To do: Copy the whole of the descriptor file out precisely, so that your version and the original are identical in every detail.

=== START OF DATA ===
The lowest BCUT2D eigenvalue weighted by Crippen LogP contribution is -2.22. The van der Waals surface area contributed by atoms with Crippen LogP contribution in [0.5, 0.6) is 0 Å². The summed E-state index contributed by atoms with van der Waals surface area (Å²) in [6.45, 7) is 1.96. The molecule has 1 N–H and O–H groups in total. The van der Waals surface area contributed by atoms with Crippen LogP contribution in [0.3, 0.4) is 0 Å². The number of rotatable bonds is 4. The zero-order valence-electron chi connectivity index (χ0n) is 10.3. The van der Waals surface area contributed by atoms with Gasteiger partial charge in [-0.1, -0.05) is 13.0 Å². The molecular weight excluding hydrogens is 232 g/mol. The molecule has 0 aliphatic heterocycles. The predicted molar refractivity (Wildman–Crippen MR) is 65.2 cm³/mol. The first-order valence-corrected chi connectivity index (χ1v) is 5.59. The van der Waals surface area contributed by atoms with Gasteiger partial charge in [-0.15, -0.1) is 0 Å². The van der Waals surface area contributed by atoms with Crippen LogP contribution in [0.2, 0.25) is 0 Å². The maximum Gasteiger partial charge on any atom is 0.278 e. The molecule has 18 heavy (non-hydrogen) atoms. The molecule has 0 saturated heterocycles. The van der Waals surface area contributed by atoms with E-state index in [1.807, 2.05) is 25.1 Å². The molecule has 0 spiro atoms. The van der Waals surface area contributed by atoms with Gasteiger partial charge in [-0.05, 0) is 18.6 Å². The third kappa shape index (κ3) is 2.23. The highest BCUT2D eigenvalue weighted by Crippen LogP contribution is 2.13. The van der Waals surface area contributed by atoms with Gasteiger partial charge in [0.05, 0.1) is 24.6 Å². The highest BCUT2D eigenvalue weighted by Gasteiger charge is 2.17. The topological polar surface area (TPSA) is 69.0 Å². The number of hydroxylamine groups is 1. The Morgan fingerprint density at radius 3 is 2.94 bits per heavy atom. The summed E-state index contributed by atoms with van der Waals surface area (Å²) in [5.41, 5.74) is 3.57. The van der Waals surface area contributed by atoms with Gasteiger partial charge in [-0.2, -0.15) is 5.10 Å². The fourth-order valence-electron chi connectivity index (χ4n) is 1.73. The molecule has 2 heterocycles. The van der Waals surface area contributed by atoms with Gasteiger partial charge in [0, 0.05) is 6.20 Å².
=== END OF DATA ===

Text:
The lowest BCUT2D eigenvalue weighted by Crippen LogP contribution is -2.22. The van der Waals surface area contributed by atoms with Crippen LogP contribution in [0.5, 0.6) is 0 Å². The summed E-state index contributed by atoms with van der Waals surface area (Å²) in [6.45, 7) is 1.96. The molecule has 1 N–H and O–H groups in total. The van der Waals surface area contributed by atoms with Crippen LogP contribution in [0.3, 0.4) is 0 Å². The number of rotatable bonds is 4. The zero-order valence-electron chi connectivity index (χ0n) is 10.3. The van der Waals surface area contributed by atoms with Gasteiger partial charge in [-0.1, -0.05) is 13.0 Å². The molecular weight excluding hydrogens is 232 g/mol. The molecule has 0 aliphatic heterocycles. The predicted molar refractivity (Wildman–Crippen MR) is 65.2 cm³/mol. The first-order valence-corrected chi connectivity index (χ1v) is 5.59. The van der Waals surface area contributed by atoms with Gasteiger partial charge in [-0.15, -0.1) is 0 Å². The van der Waals surface area contributed by atoms with Crippen LogP contribution in [0.2, 0.25) is 0 Å². The maximum Gasteiger partial charge on any atom is 0.278 e. The molecule has 18 heavy (non-hydrogen) atoms. The molecule has 0 saturated heterocycles. The van der Waals surface area contributed by atoms with E-state index in [1.807, 2.05) is 25.1 Å². The molecule has 0 spiro atoms. The van der Waals surface area contributed by atoms with Gasteiger partial charge in [-0.05, 0) is 18.6 Å². The third kappa shape index (κ3) is 2.23. The highest BCUT2D eigenvalue weighted by Crippen LogP contribution is 2.13. The van der Waals surface area contributed by atoms with Gasteiger partial charge in [0.05, 0.1) is 24.6 Å². The highest BCUT2D eigenvalue weighted by Gasteiger charge is 2.17. The topological polar surface area (TPSA) is 69.0 Å². The number of hydroxylamine groups is 1. The Morgan fingerprint density at radius 3 is 2.94 bits per heavy atom. The summed E-state index contributed by atoms with van der Waals surface area (Å²) in [5.41, 5.74) is 3.57. The van der Waals surface area contributed by atoms with Gasteiger partial charge in [-0.2, -0.15) is 5.10 Å². The fourth-order valence-electron chi connectivity index (χ4n) is 1.73. The molecule has 2 heterocycles. The van der Waals surface area contributed by atoms with Gasteiger partial charge in [0, 0.05) is 6.20 Å².